Into Europe and the race north was on again. Ozzie flew a further 342 kilometres that day, mostly in clear spring sunshine and little wind. He crossed the upper Guadalquivir and  into the mountainous Sierra Morena. He roosted at a lake near Malagon. Next day he continued passing a little east of Madrid where he was able to fish successfully at a large lake  before finally roosting in the foothills of the Pyrenees. On 29th March progress was much slower. Ozzie skirted the western end of the Pyrenees but the day deteriorated as rain blew in from the west. Ozzie struggled on for a time, flying low and navigating with difficulty. He finally gave up and came down in a wooded hillside on the south side of the Adour river valley, about 30 kilometres from the coast. Fishing was out of the question. Ozzie just had to sit it out. The next morning was much the same, patchy drizzle and low cloud. Ozzie flew the length of the river to the sea but it was swollen with winter rain. Reaching the outskirts of Bayonne he turned north, using the Atlantic coastline as a guide. Time was pressing and Ozzies progress was tortuously slow. Flying low he wandered the lowland lakes of Landes barely covering 100 kilometres before having to once again abandon the days flying. He did make some short flights in the early evening in the desultory hope of finding a meal, and ran into another Osprey, also grounded and milling round the lakes. Unlike his previous flying partner this bird was the same age as Ozzie, also on his first return migration. He had further to go than Ozzie, having been born in Sweden. They both roosted in a small grove of trees in the marshes. At dawn it was cold and blustery. At least it wasn't raining. A small open channel ran alongside Ozzies side of the wood, sheltered from the wind.  From his perch he had been scanning the water, and after forty minutes a fish rose close in by the low branches. It was the only chance he would get and he took it. The movement and the splash immediately alerted the hungry Swede. It was a difficult catch but Ozzie did well and secured a good-sized Bream. As he rose with the fish the Swedish Osprey came in to steal it. He caught Ozzie by surprise but Ozzie veered off low across the reeds, the Swede in hot pursuit.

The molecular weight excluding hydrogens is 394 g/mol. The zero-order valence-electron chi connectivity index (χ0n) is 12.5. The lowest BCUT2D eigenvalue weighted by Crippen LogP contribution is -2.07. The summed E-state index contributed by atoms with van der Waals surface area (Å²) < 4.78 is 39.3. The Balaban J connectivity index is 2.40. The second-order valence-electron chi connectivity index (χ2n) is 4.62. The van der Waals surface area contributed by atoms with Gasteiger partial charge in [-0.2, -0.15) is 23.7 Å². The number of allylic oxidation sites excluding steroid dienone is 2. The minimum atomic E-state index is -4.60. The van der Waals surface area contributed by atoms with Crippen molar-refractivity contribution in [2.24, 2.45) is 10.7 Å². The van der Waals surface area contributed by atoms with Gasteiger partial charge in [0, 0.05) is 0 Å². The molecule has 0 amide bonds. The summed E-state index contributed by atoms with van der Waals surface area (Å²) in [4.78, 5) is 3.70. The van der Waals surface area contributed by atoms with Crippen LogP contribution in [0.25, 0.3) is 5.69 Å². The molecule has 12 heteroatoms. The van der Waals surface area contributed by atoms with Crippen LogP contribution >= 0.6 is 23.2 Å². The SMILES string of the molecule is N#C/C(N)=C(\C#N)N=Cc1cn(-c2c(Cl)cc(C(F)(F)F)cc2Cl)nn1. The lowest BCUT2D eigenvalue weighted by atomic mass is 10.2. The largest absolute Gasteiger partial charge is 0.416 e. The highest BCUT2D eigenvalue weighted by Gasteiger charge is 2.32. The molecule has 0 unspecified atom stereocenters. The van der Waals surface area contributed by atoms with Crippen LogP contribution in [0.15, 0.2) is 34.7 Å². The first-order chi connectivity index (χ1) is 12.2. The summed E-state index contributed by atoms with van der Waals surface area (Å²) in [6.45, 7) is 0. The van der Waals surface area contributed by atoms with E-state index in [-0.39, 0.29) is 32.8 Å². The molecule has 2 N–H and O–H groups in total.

Ozzie felt a sudden stinging on three parts of his body, so shocking as to make him drop the fish, a force so strong as to momentarily knock him sideways. Almost simultaneously an almighty bang vibrated all around  him. A second thundering roar followed moments later. The pursuing Swedish Ospreys wings collapsed as his body dropped like a stone into the reeds. Ozzies gunshot wounds amounted to three pellets in his flesh. Some pellets had passed through his wing feathers thankfully causing minimal damage. His wingbeats pulled deeply as he escaped the scene.

Hunting is a serious problem for all migratory birds. In ancient times people in Europe had to hunt wild birds for food, and hunting is still a traditional pastime in many countries. Nearly a quarter of the reports of Ospreys ringed in Scotland have been of birds deliberately killed by man, either for sport or to protect fish stocks.